Class resumes amid COVID-19 restrictions

MIAMI COUNTY — Miami County School doors are slowly reopening — after being shuttered since last March — and classrooms and hallways will be much different than in years past.

Miami County school districts have had five months to prep for the ever-changing COVID-19 pandemic mandates and safety measures. Each district also has spent thousands of dollars in preparation for the 2020-2021 school year.

Miami East Local Schools kicked off the school year with a “staggered” start with half of the 1,351 students attending Wednesday and Friday and the other half on Thursday and next Monday. The full student body will attend altogether starting Sept. 1.

According to Superintendent Dr. Todd Rappold, the district has spent nearly $200,000 on COVID-19 related expenses, with Plexiglas barriers being the majority of the cost.

Troy City Schools’ delayed its start of the school year until Sept. 8.

The district has spent approximately $575,000 to date both in response to the COVID-19 pandemic and in preparing for the upcoming school year. The majority of the expense was purchasing Chromebooks and software in preparation of one-to-one learning, which was approximately $300,000. Additional food service costs of $70,000 and personal protective equipment (PPE) was approximately $70,000.

Superintendent Chris Piper said the district anticipating to spend more, but is unsure of the costs yet to come such as if buildings are shuttered for a period of time due and remote learning is implemented. The district has had eight teachers resign, two of which were known to be COVID-19 related. One teacher in the district took an unpaid leave of absence for ill health for a year due to COVID-19 concerns. The district is fully staffed, according to Piper.

Covington Exempted Village Schools started school on Tuesday. According to Superintendent Gene Gooding, the district has spent $27,945 so far with another $16,051.47 pending in COVID-19 related expenditures. Gooding said the majority of those funds were spent on disinfectant to clean the building, hand sanitizer and PPE, such as gloves and masks.

“Our staff members have done an excellent job of preparing for the upcoming school year,” Gooding said. “Our goal, all summer, has been to bring our students safely back to our buildings for in-person instruction. We have worked closely with the Miami County Health Department, and I believe that we have a strong reopening plan that will keep our students safe, and allow them to have an outstanding educational experience. Our students, parents, and community members have been very patient and very supportive. Our staff members are extremely excited to have the opportunity to work with our great students again.”

Gooding said the district’s teaching staff is full with no retirements or leaves of absence due to the pandemic.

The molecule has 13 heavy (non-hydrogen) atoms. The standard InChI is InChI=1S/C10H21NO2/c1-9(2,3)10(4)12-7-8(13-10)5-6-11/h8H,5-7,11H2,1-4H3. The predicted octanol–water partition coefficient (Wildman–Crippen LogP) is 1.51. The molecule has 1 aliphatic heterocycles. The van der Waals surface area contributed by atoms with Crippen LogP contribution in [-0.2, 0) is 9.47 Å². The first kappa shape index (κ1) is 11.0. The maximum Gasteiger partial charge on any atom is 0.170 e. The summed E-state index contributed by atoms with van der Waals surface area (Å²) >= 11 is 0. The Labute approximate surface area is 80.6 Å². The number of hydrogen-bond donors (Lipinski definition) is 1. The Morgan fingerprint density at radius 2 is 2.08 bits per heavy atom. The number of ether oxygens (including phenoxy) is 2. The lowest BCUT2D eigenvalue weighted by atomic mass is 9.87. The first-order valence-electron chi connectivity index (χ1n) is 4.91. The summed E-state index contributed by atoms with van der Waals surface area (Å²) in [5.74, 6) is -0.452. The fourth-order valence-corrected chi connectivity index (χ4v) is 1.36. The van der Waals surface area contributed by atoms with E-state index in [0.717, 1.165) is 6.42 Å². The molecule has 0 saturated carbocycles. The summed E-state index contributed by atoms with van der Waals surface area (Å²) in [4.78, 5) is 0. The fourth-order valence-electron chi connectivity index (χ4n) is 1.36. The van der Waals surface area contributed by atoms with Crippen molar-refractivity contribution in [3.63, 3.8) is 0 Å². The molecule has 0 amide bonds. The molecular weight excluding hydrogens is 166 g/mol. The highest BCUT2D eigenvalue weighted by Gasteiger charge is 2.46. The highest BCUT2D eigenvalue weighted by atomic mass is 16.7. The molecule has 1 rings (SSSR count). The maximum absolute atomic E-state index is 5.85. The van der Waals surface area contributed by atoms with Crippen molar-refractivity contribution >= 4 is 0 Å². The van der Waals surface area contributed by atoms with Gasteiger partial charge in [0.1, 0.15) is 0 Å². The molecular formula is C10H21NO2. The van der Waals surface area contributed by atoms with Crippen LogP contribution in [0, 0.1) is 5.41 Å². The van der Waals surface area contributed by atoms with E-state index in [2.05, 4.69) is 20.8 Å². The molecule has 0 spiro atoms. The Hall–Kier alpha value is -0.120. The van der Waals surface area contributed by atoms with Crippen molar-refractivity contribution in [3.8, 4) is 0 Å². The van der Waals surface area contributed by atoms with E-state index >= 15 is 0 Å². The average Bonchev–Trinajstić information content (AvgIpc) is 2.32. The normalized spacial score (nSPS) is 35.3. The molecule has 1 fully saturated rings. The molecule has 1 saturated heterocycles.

Newton Local Schools opened its doors on Tuesday. According to Superintendent Pat McBride, the district has spent approximately $10,000 so far on cleaning and disinfecting products, hand sanitizer, shields and masks. The district also plans to hire a part-time custodian to do only sanitation duties on a daily basis for another $10,000 for the 2020-2021 school year.

McBride said he appreciates the attitude of the Newton community as schools reopen and said the district will be “applying some common sense” while complying with state mandates.

“We know things are different and a little strange but we will focus on the things we have always focused on,” McBride said. “We will respect one another and make learning in a safe environment our focus. Students and staff will make memories of school events and things that they do in the classroom and extracurricular activities as they always have. Wearing a mask while at school won’t change that. We are all looking forward to the day when we get back to normal and not the “new normal.’”

Newton Local Schools are fully staffed and no staff members have resigned or taken leaves of absence due to the pandemic.

Piqua City Schools Superintendent Dwayne Thompson said their district has spent $30,398 on COVID-19 related expenses with nearly $100,000 in purchase orders pending. Thompson said the majority of the funds are being spent on cleaning and sanitation resources for the facilities along with the PPE expenses and resources for the district’s nurses. The first day for students will be Sept. 8.

Piqua City Schools are fully staffed with no leaves of absences or retirements related to the pandemic.

Milton-Union Local Schools has spent $14,700 with an additional $79,500 in pending purchases including PPE, hand sanitizer, signage and cleaning supplies. Dr. Brad Ritchey also said the district will likely spend around $50,000 for the district’s remote learning option for an approximate total of $144,200 in COVID-19 related expenses. Also included in the district’s expenses, internet access for students who don’t have internet available at their homes.

“Because we were already a one-to-one district when COVID-19 hit, technologically, our staff and students had the ability to work at home immediately when we were ordered to quarantine in March,” Ritchey said.

The first day for Milton-Union will be Sept. 8.

Miami Valley Today will be expanding on this issue to see how many students chose online learning for the 2020-2021 school year in an upcoming article.